Donovan: I didn’t let that stuff get underneath my skin. First of all, I wasn’t involved with the tougher stuff, with the abuse. I wasn’t around that. All of my stuff was about nurturing the child. I didn’t have to go there, you know? I wouldn’t be able to play a character who would … be physically abusive to a child.


April 30th, 2002 at 11:48 am
Posted by admin in Hollow Reed

New York Times
Hollow Reed
By Stephen Holden

Rigid and wide-eyed with terror, 9-year-old Oliver Wyatt (Sam Bould) steals into the recesses of his mother’s garage where he cowers in the darkness like a frightened animal, clutching his injured hand, and waits for his mother to return home from work.

Oliver has just been brutally punished by Frank Donally (Jason Flemyng), his mother’s architect boyfriend, for some imaginary infraction. It’s not the first serious injury Oliver has suffered at Frank’s hands, but the boy is scared to tell his mother that the man who has made her so happy is responsible.

The scenes of this frightened child navigating through the house in which this abusive monster could spring out at any second are among the most wrenching moments in Angela Pope’s powerful and unsettling film, “Hollow Reed.” Adapted from a short story by Paula Milne, the British film is a probing sociological tract fitted into the contours of a suspense thriller. Casting a cold inquiring gaze on contemporary British attitudes toward divorce, child custody and homosexuality, the film looks deeply into the network of troubled adult relationships surrounding Oliver and finds a maelstrom of resentment and sorrow.

At the heart of the drama is a failed marriage fraught with extreme bitterness. Oliver’s parents, Martyn (Martin Donovan) and Hannah (Joely Richardson), have divorced after Martyn, a family doctor who had been struggling to suppress his homosexuality, finally acknowledged his orientation and left his wife for a male lover. Hannah, who also works in the medical profession, has assumed custody of Oliver. She unabashedly hates her ex-husband, whose live-in boyfriend, Tom (Ian Hart), works in a record store.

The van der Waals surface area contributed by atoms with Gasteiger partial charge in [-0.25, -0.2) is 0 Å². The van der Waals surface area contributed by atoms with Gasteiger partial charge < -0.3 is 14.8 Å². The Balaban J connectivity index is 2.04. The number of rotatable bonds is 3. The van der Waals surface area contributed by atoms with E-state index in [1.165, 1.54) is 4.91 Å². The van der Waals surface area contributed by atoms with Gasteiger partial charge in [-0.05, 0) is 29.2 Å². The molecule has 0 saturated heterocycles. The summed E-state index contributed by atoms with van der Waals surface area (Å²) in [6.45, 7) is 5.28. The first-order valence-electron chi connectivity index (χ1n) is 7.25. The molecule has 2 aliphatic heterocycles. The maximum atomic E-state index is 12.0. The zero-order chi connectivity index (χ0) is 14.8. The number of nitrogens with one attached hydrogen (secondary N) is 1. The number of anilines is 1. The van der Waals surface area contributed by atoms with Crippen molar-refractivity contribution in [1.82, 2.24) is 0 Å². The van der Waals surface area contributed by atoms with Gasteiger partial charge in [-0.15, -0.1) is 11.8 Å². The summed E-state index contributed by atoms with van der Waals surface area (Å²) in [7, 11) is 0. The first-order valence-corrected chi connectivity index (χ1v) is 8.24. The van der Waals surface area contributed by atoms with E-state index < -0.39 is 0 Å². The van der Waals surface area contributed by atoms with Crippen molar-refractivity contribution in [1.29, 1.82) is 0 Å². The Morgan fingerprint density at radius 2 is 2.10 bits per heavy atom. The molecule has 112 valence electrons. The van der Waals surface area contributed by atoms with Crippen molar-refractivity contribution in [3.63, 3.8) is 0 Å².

Whenever Oliver is hurt, he runs home to his father, who has been granted limited access to his son. After the boy has suffered several mysterious “accidents” for which he invents unsatisfying explanations, Martyn intuits that Frank is the culprit. And when Hannah unexpectedly returns home and discovers her lover beating Oliver, she throws him out of the house.

If the movie ended right here, it would be a pat little drama of child abuse, denial and discovery. But Frank weeps and loves his way back into Hannah’s good graces and vows never to strike the boy again. A vicious child custody battle ensues in which Hannah and Frank unite against Martyn, whose homosexuality is used against him in court interrogations that are loaded with nasty insinuation. And in the film’s ugliest scene, Frank takes Oliver aside and poisonously tries to instill him with a fear and loathing of homosexuality. At the same time, Martyn’s and Tom’s edgy relationship is severely tested.

“Hollow Reed” makes no bones about whose side it is on. Martyn is a gentle, caring father who, although far from comfortable living as an openly gay man, stands up for the truth no matter how personally embarrassing. Hannah may be a loving mother, but her decision to lie in court about Frank’s behavior is an unforgivable betrayal of her son.

The exceptional performances go a long way toward shading characters who might easily have been painted in black- and- white. Donovan gives Martyn an anguished perplexity and stubbornness that is not altogether heroic, while Flemyng reveals the frightened little boy (who was abused by his own father) inside the macho man. Hart’s tartly fiery Tom has no patience for Martyn’s initial impulse to try to conceal their relationship. Ms. Richardson delivers a compellingly scary portrait of a determined woman driven by revenge and her own sexual needs to do the wrong thing.

If “Hollow Reed” is a little too schematic and builds to a clumsy soap-opera finale on Hannah’s front lawn, it gets under the skins of its major characters in a way that movies seldom do. Long after it’s over, you will remember their hurts and worry about the damage done to the child caught in the crossfire of their passions.